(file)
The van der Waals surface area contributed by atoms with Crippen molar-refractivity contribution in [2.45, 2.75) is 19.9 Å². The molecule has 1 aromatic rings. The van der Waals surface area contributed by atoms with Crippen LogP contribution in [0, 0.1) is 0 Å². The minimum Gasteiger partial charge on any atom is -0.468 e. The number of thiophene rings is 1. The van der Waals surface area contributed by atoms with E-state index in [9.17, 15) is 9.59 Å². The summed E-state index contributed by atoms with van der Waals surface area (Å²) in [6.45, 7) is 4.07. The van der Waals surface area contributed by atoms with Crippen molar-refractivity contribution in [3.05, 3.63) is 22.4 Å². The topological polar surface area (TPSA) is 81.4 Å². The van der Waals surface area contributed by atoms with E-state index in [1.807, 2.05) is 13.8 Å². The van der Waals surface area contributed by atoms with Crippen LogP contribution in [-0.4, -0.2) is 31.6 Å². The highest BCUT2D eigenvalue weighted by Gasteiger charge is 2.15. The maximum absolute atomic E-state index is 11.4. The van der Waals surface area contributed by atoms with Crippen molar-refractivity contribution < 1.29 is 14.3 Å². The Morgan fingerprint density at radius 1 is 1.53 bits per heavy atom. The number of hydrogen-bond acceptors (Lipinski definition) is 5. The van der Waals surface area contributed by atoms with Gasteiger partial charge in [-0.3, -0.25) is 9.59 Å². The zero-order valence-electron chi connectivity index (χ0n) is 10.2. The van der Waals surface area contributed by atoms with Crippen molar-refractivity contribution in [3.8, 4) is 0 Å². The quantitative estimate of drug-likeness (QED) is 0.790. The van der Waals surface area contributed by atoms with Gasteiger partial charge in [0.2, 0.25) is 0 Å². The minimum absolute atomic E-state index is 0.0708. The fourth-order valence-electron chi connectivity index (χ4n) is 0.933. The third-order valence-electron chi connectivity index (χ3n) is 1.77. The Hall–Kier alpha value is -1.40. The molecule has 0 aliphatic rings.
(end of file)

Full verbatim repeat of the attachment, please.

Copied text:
The van der Waals surface area contributed by atoms with Crippen molar-refractivity contribution in [2.45, 2.75) is 19.9 Å². The molecule has 1 aromatic rings. The van der Waals surface area contributed by atoms with Crippen LogP contribution in [0, 0.1) is 0 Å². The minimum Gasteiger partial charge on any atom is -0.468 e. The number of thiophene rings is 1. The van der Waals surface area contributed by atoms with E-state index in [9.17, 15) is 9.59 Å². The summed E-state index contributed by atoms with van der Waals surface area (Å²) in [6.45, 7) is 4.07. The van der Waals surface area contributed by atoms with Crippen molar-refractivity contribution in [3.05, 3.63) is 22.4 Å². The topological polar surface area (TPSA) is 81.4 Å². The van der Waals surface area contributed by atoms with E-state index in [1.807, 2.05) is 13.8 Å². The van der Waals surface area contributed by atoms with Crippen LogP contribution in [-0.4, -0.2) is 31.6 Å². The highest BCUT2D eigenvalue weighted by Gasteiger charge is 2.15. The maximum absolute atomic E-state index is 11.4. The van der Waals surface area contributed by atoms with Crippen molar-refractivity contribution < 1.29 is 14.3 Å². The Morgan fingerprint density at radius 1 is 1.53 bits per heavy atom. The number of hydrogen-bond acceptors (Lipinski definition) is 5. The van der Waals surface area contributed by atoms with Gasteiger partial charge in [-0.3, -0.25) is 9.59 Å². The zero-order valence-electron chi connectivity index (χ0n) is 10.2. The van der Waals surface area contributed by atoms with Crippen molar-refractivity contribution in [3.8, 4) is 0 Å². The quantitative estimate of drug-likeness (QED) is 0.790. The van der Waals surface area contributed by atoms with Gasteiger partial charge in [0.2, 0.25) is 0 Å². The minimum absolute atomic E-state index is 0.0708. The fourth-order valence-electron chi connectivity index (χ4n) is 0.933. The third-order valence-electron chi connectivity index (χ3n) is 1.77. The Hall–Kier alpha value is -1.40. The molecule has 0 aliphatic rings.